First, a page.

Fried coined the term ‘Stemmer’ as a personifying name for stem-cell creations. Currently, the stem-cell is the most promising yet controversial, programmable, self-reproducing building-block on a cellular level, which in the hands of the genetic engineer, has become the absolute malleable ‘bio-porcelain’ of choice at the turn of this century.
As in many of Fried’s other works, the artist presents us with minimalist symbolic imagery that suggests a fusion of mythological and scientific beliefs, while calling attention to the manipulative processes that are now deeply rooted in our cultures. By resurrecting and modernizing humankind’s oldest fertility icons—in an era whereby applied technologies are trumping the oldest form of reproduction and evolution—with fertility icons of a synthetic nature, Fried confronts us with our desire and ability to alter nature’s course, and perhaps the future of our own evolutionary process.
Cuban American Geometrical Abstract painter Carmen Herrera (b. 1915, Havana) waited a very long time to get her hard-earned props from the art world. The artist’s first career retrospective, 2016– 2017 Lines Of Sight at New York City’s Whitney Museum finally provided a showcase for her minimalist, color field paintings, alongside a selection of her geometric, monochromatic sculptures — which she simply calls Estructuras (Structures). While it’s disappointing to realize that, at 104 years of age, Carmen Herrera isn’t quite a household name, the NYC-based Public Art Fund is doing its part to expose her works to a wider audience by sponsoring Estructuras Monumentales, Herrera’s first major exhibition of outdoor sculptures, which are currently on view in City Hall Park. This park is a short walk from my office, to so I walked over on my lunch hour to check it out.
Herrera’s Estructuras series of sculptures, informed by her architectural training, date back to the 1960s with a group of diagrammatic sketches. She envisioned large-scale monochromatic sculptures that would extend the experience of her luminous paintings into three dimensions. Until recently, these historic proposals have remained unrealized. With Estructuras Monumentales, this remarkable artist is now able to share her powerful structures with public audiences for the first time. Here are the five structures located in City Hall Park.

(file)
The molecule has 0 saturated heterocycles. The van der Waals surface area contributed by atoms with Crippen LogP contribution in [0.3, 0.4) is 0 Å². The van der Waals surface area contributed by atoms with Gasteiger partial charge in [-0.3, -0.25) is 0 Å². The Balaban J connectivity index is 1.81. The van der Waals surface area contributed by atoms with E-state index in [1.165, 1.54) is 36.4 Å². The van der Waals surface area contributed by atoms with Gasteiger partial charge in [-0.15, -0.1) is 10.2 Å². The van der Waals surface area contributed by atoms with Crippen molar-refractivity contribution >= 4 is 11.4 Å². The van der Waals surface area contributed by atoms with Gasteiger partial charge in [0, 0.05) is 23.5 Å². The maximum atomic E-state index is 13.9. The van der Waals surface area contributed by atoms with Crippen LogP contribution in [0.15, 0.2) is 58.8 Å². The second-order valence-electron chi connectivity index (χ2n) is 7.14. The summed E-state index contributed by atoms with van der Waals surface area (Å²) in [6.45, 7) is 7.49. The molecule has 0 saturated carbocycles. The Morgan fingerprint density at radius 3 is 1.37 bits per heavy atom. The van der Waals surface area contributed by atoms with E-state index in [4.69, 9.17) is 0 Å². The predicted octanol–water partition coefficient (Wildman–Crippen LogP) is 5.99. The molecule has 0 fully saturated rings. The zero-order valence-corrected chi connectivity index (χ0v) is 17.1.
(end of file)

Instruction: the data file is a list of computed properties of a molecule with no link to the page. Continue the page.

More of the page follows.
Herrera still paints and creates every day, but Angul Rojo (2017) is the first Estructura that she has designed in more than three decades. Its red chevron composition conveys movement and rhythm with a bold dynamism reminiscent of many of her most iconic paintings.
Herrera originally conceived Pavanne, (1967/2017) as a monument to her younger brother, Mariano, who was then dying of cancer. The three tightly fit, interlocking elements of this solemn work encourage quiet contemplation, while the title references the musical term for a slow processional dance with funereal overtones.
Amarillo Tres, 1971/2018. In the late 1960s and early 1970s, Herrera began to work with a carpenter to translate her drawings into wooden sculptural Estructuras. That resulted in the important smaller Azul ‘Tres’ (1971), on which this monumental Estructura is based. Herrera was forced to temporarily halt this endeavor when the carpenter she worked with passed away and the grant stipend that had supported the work began to dwindle.
Estructura Verde (1966/2018) most clearly expresses the evolution from Herrera’s paintings to her Estructuras. Her breakthrough Blanco y Verde (1966–67) series of paintings on canvas created long, acute wedges of dark paint among white expanses. This sculpture translates and inverts that arrangement, with two bold green interlocked L-shaped forms, which encompass slivers of negative space, incorporating the sculpture’s surroundings into its dynamic composition.
Untitled Estructura (Red), (1962/2018). Carmen Herrera’s Estructuras can be appreciated for their formal poetry, yet they can also be seen in the context of her life. In October of 1962, the confrontation between the United States and Cuba escalated to the Cuban Missile Crisis, during which Herrera and her husband Jesse Lowenthal were deeply involved in helping friends, family, and refugees escape the conflict. The overhanging cantilevered arrangement of this Estructura might abstractly allude to the tensions between Herrera’s adopted and native countries at the moment she conceived this work.
Carmen Herrera: Estructuras Monumentales, Curated by Public Art Fund Curator Daniel S. Palmer, Will Be On View in City Hall Park (Located in Lower Manhattan) Through November 8th, 2019.